Weekly Sermon (8)

Sermon – April 14, 2024

‘…in for a dime, in for a dollar’

April 14, 2014

Scriptures: Acts 3:12-19

Today’s passage from Acts tells of the early ministry of the disciples after the resurrection of Jesus. It was the very beginning of the work that was to become the Christian Church and in our passage we find Peter sharing that the ministry they had been involved in over the past three years did not end or cease with the death of Jesus. Rather, it was born anew with the resurrection, and given life and vitality through the presence of the Holy Spirit now resident within all who believed. This third chapter of the book of Acts reveals clearly that the work, the power, and the grace of God had been fully handed off to those who had been followers of Jesus, and…and that, not only did it not cease, but now was very much the responsibility of the disciples to carry it forth…even, I might add, until today.

But to better understand the words of Peter, and the power with which he spoke and then acted that day, I think it would be helpful to hear, to witness what had transpired just prior to today’s passage…starting from the beginning of chapter three. And, as I often like to do, to hear it as though we all were there, at least in our imagination, and watching from the sidelines…


This man, crippled and unable to walk from the day he was born, still somehow managed to get by on the pity or perhaps occasional genuine generosity of passers-by. We hear that he was carried every day to the Beautiful Gate, and left there for the day while he begged for handouts from those going into the Temple. This was his life, it was all he had ever known, it is not hard to imagine that he saw it as his lot.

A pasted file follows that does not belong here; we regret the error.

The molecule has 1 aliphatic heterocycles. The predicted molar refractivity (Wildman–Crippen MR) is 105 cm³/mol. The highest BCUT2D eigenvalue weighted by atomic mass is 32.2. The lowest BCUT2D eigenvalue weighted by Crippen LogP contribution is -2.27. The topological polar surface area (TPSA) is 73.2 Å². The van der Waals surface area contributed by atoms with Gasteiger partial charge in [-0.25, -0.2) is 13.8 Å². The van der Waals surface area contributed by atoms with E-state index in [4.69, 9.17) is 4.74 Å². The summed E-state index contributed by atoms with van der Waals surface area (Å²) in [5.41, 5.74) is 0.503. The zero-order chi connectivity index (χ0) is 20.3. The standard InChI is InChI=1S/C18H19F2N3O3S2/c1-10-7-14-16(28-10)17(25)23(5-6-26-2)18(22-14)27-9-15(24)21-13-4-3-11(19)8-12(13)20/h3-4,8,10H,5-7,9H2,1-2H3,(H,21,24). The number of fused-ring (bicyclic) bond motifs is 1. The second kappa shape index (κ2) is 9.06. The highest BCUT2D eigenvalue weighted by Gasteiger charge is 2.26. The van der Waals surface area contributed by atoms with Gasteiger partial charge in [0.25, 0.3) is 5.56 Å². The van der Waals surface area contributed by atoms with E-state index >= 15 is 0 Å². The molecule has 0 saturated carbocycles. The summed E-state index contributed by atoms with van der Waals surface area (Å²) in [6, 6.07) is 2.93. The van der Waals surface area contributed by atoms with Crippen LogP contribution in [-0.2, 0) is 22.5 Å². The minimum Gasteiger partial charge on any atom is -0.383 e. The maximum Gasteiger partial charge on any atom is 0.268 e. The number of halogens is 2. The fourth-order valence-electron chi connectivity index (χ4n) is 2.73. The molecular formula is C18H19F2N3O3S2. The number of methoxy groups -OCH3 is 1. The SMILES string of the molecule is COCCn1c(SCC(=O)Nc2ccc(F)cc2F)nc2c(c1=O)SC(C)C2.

However, that feeling was not an easy pill to swallow, as back then, those with physical or mental infirmities were looked down upon as being out of favor with God. Therefore they were prohibited from going into the Temple, and not treated as respected members of the community at all.

And that was this poor man’s routine day in, and day out. I am pretty sure there were good days and days that were not…days when the generosity of those who took pity on him was satisfactory, and days when passersby just scoffed at this one who never went away and always seemed to be right in their face as they went into the Temple to offer a sacrifice or to worship.

And so, it is not hard to imagine that this beggar was given hope that this might be one of those good days when Peter not only looked straight at him, but spoke to him as well, saying, ‘look at us!’. Surely for a brief moment the beggar’s heart was lifted. But then, just as suddenly his hopes had to have been dashed as Peter continued, ‘Silver and gold have I none…’.

And you have to wonder just how the beggar felt right then…‘No gold? No silver? Nothing? What could this man give me that I can possibly use? Is he just taking advantage of me, is he just going to give me a scrap of bread to make himself feel better? I sure hope not…and here I thought that this day was suddenly going to brighten up…but now?’